15 MARCH 1963, Page 26

Tax Reforms 3

By NICHOLAS DAVENPORT At present the possessors of capital get off very lightly. They pay, of course, a heavy stamp duty of 2 per cent. on transfers of capital (which I hope will at least be halved). They pay heavy estate duties on death, but these are largely volun- tary because they can be avoided completely by assigning capital to trusts (provided not less than five years elapse between the signing of the trust and death). They also pay a capital gains tax, which Mr. Lloyd limited to security gains realised within six months, or land sales realised within three years. This was intended to catch the man who trades in securities or land, but he was in fact liable already' to be assessed to income tax on such profits if he was found to be 'trading.' The capital gains of the genuine long-term investor were not affected: they are still tax-free.

Mr. Callaghan proposed an annual 'wealth' tax on capital if it is £20,000 or over. As he hoped to secure £200 million and as he was probably taking the recent assessment of total wealth made by two Oxford statisticians, which was £20,000 million, he was, in effect, propos- ing an annual wealth tax of 1 per cent. Now Mr. Callaghan is not unique in proposing to tax capital wealth. I have proposed it myself on at least two occasions as the only practicable alter- native to the silly capital gains tax which Mr. Lloyd devised. And a wealth tax is already being worked in Sweden, Norway, Denmark, Ger- many and Holland. As a delegation from the TUC recently visited Stockholm and came back highly impressed by their taxation code, I will give some details of the Swedish wealth tax.

The Swedish tax is an annual levy and starts at 1 per cent. on the datum line of £5,600. It rises to 1.8 per cent. on a capital in excess of £70,000. But there are two qualifications. If in- come from all sources is less than 31 per cent. of capital, a reduced rate of tax is allowed. And the total tax assessment (from income tax, capi- tal gains tax and wealth tax) must not exceed 80 per cent. of net income. The tax is levied on houses, land, cars, boats, jewellery, shares and bank balances, but furniture, books and works of art are excluded. The capital gains tax, which is in addition, is quite severe. If a security gain is realised within two years, it counts as income: after two years it is only 75 per cent. taxable : after five years the tax is nil. A real estate gain is fully liable up to seven years and only becomes non-taxable after ten years. The extraordinary part of the Swedish wealth tax is that its yield is very small, bringing in only £16 million out of about £560 million in direct taxation. Have all the very rich people left Sweden?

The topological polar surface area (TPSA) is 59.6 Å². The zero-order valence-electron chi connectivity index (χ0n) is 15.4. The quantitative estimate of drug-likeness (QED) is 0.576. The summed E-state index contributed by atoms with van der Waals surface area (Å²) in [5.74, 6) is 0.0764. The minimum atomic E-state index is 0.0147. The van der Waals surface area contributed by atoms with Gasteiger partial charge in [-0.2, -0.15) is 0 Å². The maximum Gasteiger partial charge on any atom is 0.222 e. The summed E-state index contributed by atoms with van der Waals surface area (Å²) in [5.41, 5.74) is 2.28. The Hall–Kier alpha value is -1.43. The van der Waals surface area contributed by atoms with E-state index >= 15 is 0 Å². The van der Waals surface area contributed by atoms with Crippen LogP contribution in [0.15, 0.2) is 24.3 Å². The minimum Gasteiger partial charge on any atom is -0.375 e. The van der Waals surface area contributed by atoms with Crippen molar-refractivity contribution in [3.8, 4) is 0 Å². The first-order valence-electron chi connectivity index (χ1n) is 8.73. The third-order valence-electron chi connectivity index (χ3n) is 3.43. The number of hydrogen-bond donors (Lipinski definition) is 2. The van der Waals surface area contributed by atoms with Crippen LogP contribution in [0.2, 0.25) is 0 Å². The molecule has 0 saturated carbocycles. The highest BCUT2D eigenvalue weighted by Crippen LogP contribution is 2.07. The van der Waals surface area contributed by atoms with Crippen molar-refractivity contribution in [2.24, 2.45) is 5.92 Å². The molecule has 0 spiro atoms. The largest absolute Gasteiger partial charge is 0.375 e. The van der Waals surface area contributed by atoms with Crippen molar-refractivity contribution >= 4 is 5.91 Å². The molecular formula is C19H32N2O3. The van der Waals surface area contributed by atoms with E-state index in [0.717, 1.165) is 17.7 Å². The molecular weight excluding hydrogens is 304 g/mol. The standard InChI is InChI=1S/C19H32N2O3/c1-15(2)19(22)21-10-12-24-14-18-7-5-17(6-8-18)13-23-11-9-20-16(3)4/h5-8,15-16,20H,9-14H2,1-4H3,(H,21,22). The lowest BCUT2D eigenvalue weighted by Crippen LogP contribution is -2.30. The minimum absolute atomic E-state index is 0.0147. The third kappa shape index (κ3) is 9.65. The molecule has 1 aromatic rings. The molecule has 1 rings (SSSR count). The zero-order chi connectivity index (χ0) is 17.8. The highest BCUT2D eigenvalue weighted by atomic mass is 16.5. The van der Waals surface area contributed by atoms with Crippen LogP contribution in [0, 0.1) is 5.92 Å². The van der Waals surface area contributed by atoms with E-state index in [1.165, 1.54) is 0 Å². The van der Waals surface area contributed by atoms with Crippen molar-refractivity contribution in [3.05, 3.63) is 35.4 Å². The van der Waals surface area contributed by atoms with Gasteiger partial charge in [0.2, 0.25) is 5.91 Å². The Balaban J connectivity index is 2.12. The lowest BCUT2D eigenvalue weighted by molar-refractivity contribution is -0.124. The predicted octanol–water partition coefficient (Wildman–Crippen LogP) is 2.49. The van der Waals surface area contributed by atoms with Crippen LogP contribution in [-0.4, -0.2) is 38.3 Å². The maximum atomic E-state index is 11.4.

My first comment on Mr. Callaghan's pro- posal is that the 1 per cent. rate is much too high for Great Britain. He has underestimated- the wealth of this country. From calculations I have made it appears to be much nearer £40,000 million than £20,000 million A rate of 1 per cent. would bring in £400 million or even £500 million. But why should Mr. Callaghan levy it on companies as well as individuals? We assess companies to tax in this country on their trading profit revealed in their trading account, not on the wealth revealed in their balance sheet. What is the point of drawing capital away from com- panies when we are urging them to invest more and more capital in plant and equipment of modern design? And why complicate the wealth tax with a capital gains tax, seeing that the capi- tal wealth returned each year in an individual taxpayer's return would include the gains made during the year?

Details apart, it should not be difficult to de- vise an annual wealth tax on a moderate scale which should strike the mass of capital tax- payers as well as the trade unions as fair. When the public has been convinced that the possessors of capital are not being treated more lightly than the possessors of income, then the trade unions could hardly refuse to consider the bargain. which Mr. Maudling can now put before them. This bargain is a guiding light for wages (say, 3 per cent. to 31 per cent. if the national growth rate is 31 per cent. to 4 per cent.) in return for a corporation tax which guarantees a fair division of the national cake. That would really be a tax reform worth having.